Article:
Spending the Night in a Mountain Hut

© melinda schoutens

If you enjoy hiking in the mountains and would like to do multi-day hikes, you should get to know the Schweizer Alpen Club (Swiss Alpine Club, SAC). Among many other services and activities, the SAC operates 153 mountain huts with over 9,200 beds in the Swiss Alps. The huts offer simple and cozy accommodation in a unique mountain scenery for mountaineers, climbers, hikers, families, and nature enthusiasts. A visit to a SAC hut is an unforgettable way to experience first-hand mountain nature, environment, and culture in the cabin environment. All cabins are open year-round; two-thirds of them are manned by a hut warden in the winter and summer seasons.

As the huts typically are in remote locations, few offer separate bedrooms or showers—these are not hotels but rather are meant for the adventurous traveler! They provide simple meals and drinks at very reasonable prices. Accommodations at standard huts range between CHF 20-40 per night, or CHF 50-90 including breakfast and dinner, with reduced prices for kids and teens. If you want to enjoy these activities more frequently, you may want to become a member of the SAC to pay half the regular price. To join the SAC, you need to choose a section online and pay an annual membership fee of CHF 85-175 (depending on the section), or CHF 125-273 per year for a family membership.

© melinda schoutens

Choosing an alpine hut for an overnight stay is less about the accommodations than about how to get there—that is, will you be hiking, mountain climbing, snowshoeing, or skiing, and what level of difficulty can you handle. If you want to hike to a hut, you will have to choose between a difficulty level of T1 to T6. T1 is the easiest level with little difficulty and risk; these trails are labeled with yellow markers. T2 and T3 are a little more difficult and have some steeper parts, with the occasional ropes or handrails to assist you; these trails are marked with white-red-white symbols. T4 and T5 trails (sometimes marked with white-blue-white signs) require more skill and experience, as well as a good sense of direction, and are not recommended for families with children. Finally, T6 is the most difficult level with steep, sometimes rocky slopes, glaciers, and risk of slipping. The more difficult paths are often unmarked.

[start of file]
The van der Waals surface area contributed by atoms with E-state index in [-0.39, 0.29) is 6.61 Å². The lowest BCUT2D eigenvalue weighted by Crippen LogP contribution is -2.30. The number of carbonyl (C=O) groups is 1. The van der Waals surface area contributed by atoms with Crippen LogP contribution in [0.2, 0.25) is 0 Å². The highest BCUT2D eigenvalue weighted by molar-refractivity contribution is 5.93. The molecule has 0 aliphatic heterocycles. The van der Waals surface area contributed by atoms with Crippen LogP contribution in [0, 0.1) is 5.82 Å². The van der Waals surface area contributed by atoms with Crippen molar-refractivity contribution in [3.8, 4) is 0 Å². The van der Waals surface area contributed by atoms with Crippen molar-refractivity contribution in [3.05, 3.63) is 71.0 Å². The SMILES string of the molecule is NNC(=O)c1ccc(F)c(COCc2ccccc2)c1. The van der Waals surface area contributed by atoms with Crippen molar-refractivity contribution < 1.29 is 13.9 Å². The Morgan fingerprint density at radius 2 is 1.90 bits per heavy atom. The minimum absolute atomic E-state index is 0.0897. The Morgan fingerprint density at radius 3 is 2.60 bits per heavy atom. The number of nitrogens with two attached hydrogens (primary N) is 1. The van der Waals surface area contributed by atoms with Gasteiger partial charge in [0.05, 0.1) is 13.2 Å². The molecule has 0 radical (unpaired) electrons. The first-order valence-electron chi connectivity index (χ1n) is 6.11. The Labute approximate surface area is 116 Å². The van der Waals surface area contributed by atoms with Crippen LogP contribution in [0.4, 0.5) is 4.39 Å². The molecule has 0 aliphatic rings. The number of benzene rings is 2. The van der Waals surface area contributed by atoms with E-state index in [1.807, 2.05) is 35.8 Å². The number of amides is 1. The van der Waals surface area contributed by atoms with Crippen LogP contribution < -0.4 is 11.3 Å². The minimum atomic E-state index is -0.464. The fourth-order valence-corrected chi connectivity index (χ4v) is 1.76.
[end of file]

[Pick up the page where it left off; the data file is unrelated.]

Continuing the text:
To choose a hut you would like to visit, go to the SAC website. You can make reservations for beds and meals online, but be sure to look at the difficulty level when choosing and reserving your accommodations; if you are travelling with young children, be sure to choose huts that are deemed family friendly (at most a T2 level of difficulty). They also list the amount of time it takes to reach the hut, but if you are travelling with young children, you should add about 50% more time to that estimate to be on the safe side.

© melinda schoutens

Families can now also book stays of several days in a hut! The adventure begins at the cabin when children look for marmots, spy ibexes or chamois, play by mountain streams, and scramble on rocks. Depending on the altitude, accessibility, and environment, the hut wardens offer a varied program for young and old. Whether it’s a first climbing attempt on the rope, an impressive glacier hike, watching wild animals with a hunter, or a visit to an alpine cheese dairy—there is something for each family member. All five huts listed under “Ferien für Familien” have accompanied and unaccompanied programs where hut teams care for the children for one day so that adults can enjoy a day of hiking or climbing to a summit with a mountain guide. If you will be doing this for the first time, especially if you will be going with children, it is recommended that you choose one of the easiest levels and work your way up as you gain experience and confidence. Also, before heading out, be sure to check whether the hut is currently reachable as this is at times weather dependent. 

If you would like to try the remarkable experience of hiking to a hut with your kids, we highly recommend you pick up the book, “Fresh Air Kids Switzerland—Hikes to Huts” (https://www.freshairkids.com/hikes-to-huts). This second book in the series by Melinda and Robert Schoutens is an ideal travel guide for families with older kids who are looking for hikes to Swiss mountain huts and multi-day adventures. It offers recommendations on where to go, with hiking routes, GPX files, and loads of practical tips and everything you need to know about staying overnight. In addition to SAC/CAS huts, it also covers mountain inns and mountain hotels, and is available in English, French, and German.